Voices from the Field
By Ashlinn Quinn
We are pleased to introduce a new section to the GEH newsletter titled Voices from the Field. The articles in this category will feature stories written by public health researchers about the lessons learned while conducting field work in low- and middle-income countries. Through these stories, it is our intention to increase awareness and understanding of both the challenges and the rewards experienced by scientists who are engaging communities and collecting data in the field. We hope that these stories will help inform the global community and promote the development of best practices in global community-based environmental health research.
This month, Ashlinn Quinn, a Ph.D. candidate in Environmental Health Sciences at the Mailman School of Public Health, Columbia University in New York City, New York, interviewed Mohammed Mujtaba, Research Officer at the Kintampo Health Research Centre (KHRC), Ghana Health Service, Brong Ahafo Region, Ghana, at KHRC on May 7, 2015.
Columbia University and KHRC are collaborators on the Ghana Randomized Air Pollution and Health Study (GRAPHS), a community-level randomized controlled trial of cookstove interventions for pregnant women and their newborns in rural Ghana.
AQ: Thanks so much for speaking with me today, Mohammed. Could you first tell me a bit about the history and structure of KHRC?
MM: KHRC was founded in 1994 by the Ghana Health Service. It is one of three health research centers of the Ministry of Health in Ghana and was originally created to look at issues related to malnutrition. Its mission today is to conduct public health research that contributes to significantly reducing ill-health and achieving the United Nations Millennium Development Goals. KHRC teams conduct studies in different areas of research including health systems, infectious diseases such as malaria vaccine trials, noncommunicable diseases, environmental health science, and social sciences. Currently, there are about 400 staff at KHRC, including research officers, lab technologists, social scientists, demographers, statisticians, fieldworkers, field supervisors, data managers, an IT unit, accounts staff, and an administration unit.
AQ: How long have you worked at KHRC? What positions have you held, and what is your current role?
MM: I started here in October 2000 as a fieldworker. I’ve since been a field supervisor and a senior field supervisor, I’m currently a research officer. My role is closely tied to the Ghana Randomized Air Pollution and Health Study (GRAPHS) project, which is one of the studies at KHRC. For this project, I’m the field coordinator, meaning that all field activities are channeled through me to the project management team including the trial director. I serve as the liaison between the project management team and our community-based fieldworkers.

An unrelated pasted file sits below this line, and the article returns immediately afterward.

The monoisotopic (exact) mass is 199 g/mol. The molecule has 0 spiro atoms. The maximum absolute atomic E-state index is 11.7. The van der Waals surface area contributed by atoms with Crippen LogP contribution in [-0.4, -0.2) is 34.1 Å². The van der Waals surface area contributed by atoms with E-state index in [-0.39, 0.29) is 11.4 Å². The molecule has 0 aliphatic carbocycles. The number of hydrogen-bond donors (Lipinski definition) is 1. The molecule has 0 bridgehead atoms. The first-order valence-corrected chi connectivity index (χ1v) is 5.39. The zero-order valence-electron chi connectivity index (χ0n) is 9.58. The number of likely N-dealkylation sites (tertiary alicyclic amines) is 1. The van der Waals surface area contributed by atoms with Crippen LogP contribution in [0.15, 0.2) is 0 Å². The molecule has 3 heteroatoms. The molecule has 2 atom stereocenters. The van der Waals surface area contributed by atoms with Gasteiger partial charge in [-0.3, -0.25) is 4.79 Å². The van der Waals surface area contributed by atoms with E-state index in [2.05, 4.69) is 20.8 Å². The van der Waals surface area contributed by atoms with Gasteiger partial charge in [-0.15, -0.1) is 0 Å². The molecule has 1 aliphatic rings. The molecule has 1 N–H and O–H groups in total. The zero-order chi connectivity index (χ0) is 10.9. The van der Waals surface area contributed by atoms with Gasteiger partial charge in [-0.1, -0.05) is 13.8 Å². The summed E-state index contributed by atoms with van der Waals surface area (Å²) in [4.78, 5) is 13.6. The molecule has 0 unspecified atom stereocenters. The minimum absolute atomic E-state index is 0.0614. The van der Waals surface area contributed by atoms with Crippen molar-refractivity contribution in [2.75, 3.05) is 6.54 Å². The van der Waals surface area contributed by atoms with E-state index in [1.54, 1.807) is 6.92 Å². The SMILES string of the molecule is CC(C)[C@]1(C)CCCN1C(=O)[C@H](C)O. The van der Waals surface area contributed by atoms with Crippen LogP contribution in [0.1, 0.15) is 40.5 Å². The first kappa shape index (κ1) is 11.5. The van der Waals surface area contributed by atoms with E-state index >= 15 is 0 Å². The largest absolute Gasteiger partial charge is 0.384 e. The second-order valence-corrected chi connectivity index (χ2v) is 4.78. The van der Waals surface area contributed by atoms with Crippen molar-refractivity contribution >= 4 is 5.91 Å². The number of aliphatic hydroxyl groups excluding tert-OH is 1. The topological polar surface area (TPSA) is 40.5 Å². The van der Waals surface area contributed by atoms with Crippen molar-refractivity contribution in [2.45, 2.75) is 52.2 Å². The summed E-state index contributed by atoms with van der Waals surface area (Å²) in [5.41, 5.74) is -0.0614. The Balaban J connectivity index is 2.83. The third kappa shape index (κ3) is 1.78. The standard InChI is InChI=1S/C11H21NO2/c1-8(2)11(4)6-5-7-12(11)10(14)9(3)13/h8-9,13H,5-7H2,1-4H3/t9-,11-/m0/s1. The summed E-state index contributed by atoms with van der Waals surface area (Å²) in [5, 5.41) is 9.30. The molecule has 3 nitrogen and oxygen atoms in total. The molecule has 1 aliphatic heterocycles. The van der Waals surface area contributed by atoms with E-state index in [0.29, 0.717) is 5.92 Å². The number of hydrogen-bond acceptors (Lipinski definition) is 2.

AQ: I know one reason Columbia chose KHRC as its partner for the GRAPHS project was the strong relationship your teams have with the local communities. Can you tell me a little about how KHRC has built and maintained these community ties?
MM: Before every new project, we organize community meetings –it’s a core part of our community engagement process. First we meet with the community leaders, and then we have a meeting with everyone in the community. The meetings cover what the project is about and why the community was chosen to participate. Then, in the course of the study, if the need arises for another meeting with the community, we do it again. For example, we sometimes find out that some community members require further information about the study. In this case, we go out to meet with the community members, provide the information they need, and address their questions. We constantly interact with the communities and the community leaders. We also recruit fieldworkers from the communities, according to certain criteria. For example, the fieldworker must be a resident in the study area for the past three years, be fluent both in English and the local language (Twi), and have completed their high school degree. So we are also able to provide jobs to community members and give back to them in that way. And of course, we try to be responsive to the needs of the communities. For example, there was a time when one of our study communities unfortunately experienced a fire. In the aftermath of the fire, KHRC staff contributed and donated clothes and other items to help out.
AQ: I know that NIEHS is very interested in the challenges that may be confronted when programs are implemented that attempt to change behaviors. As part of the GRAPHS project, we are providing different types of cookstoves to households to reduce exposure to household air pollution, but a big part of the success of the exposure reduction depends on whether the women will change their behaviors and switch to using these new and different stoves. Can you tell me about some of the challenges that have been encountered with the adoption of the new stoves?